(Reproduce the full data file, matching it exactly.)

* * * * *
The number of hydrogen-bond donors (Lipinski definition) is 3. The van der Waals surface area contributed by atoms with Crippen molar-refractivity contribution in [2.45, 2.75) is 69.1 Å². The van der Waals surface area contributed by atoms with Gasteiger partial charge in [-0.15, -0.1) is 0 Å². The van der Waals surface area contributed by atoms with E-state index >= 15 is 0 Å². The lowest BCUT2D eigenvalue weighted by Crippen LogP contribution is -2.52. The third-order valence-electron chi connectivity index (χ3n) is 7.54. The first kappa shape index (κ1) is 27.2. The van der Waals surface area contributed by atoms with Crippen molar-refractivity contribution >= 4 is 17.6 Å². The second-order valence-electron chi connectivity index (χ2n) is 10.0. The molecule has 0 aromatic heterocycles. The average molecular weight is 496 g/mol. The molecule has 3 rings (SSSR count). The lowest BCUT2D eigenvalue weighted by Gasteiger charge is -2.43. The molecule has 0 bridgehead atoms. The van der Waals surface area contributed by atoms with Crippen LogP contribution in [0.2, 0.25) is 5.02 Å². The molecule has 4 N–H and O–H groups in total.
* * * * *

The number of hydrogen-bond donors (Lipinski definition) is 3. The van der Waals surface area contributed by atoms with Crippen molar-refractivity contribution in [2.45, 2.75) is 69.1 Å². The van der Waals surface area contributed by atoms with Gasteiger partial charge in [-0.15, -0.1) is 0 Å². The van der Waals surface area contributed by atoms with E-state index >= 15 is 0 Å². The lowest BCUT2D eigenvalue weighted by Crippen LogP contribution is -2.52. The third-order valence-electron chi connectivity index (χ3n) is 7.54. The first kappa shape index (κ1) is 27.2. The van der Waals surface area contributed by atoms with Crippen molar-refractivity contribution >= 4 is 17.6 Å². The second-order valence-electron chi connectivity index (χ2n) is 10.0. The molecule has 0 aromatic heterocycles. The average molecular weight is 496 g/mol. The molecule has 3 rings (SSSR count). The lowest BCUT2D eigenvalue weighted by Gasteiger charge is -2.43. The molecule has 0 bridgehead atoms. The van der Waals surface area contributed by atoms with Crippen LogP contribution in [0.2, 0.25) is 5.02 Å². The molecule has 4 N–H and O–H groups in total.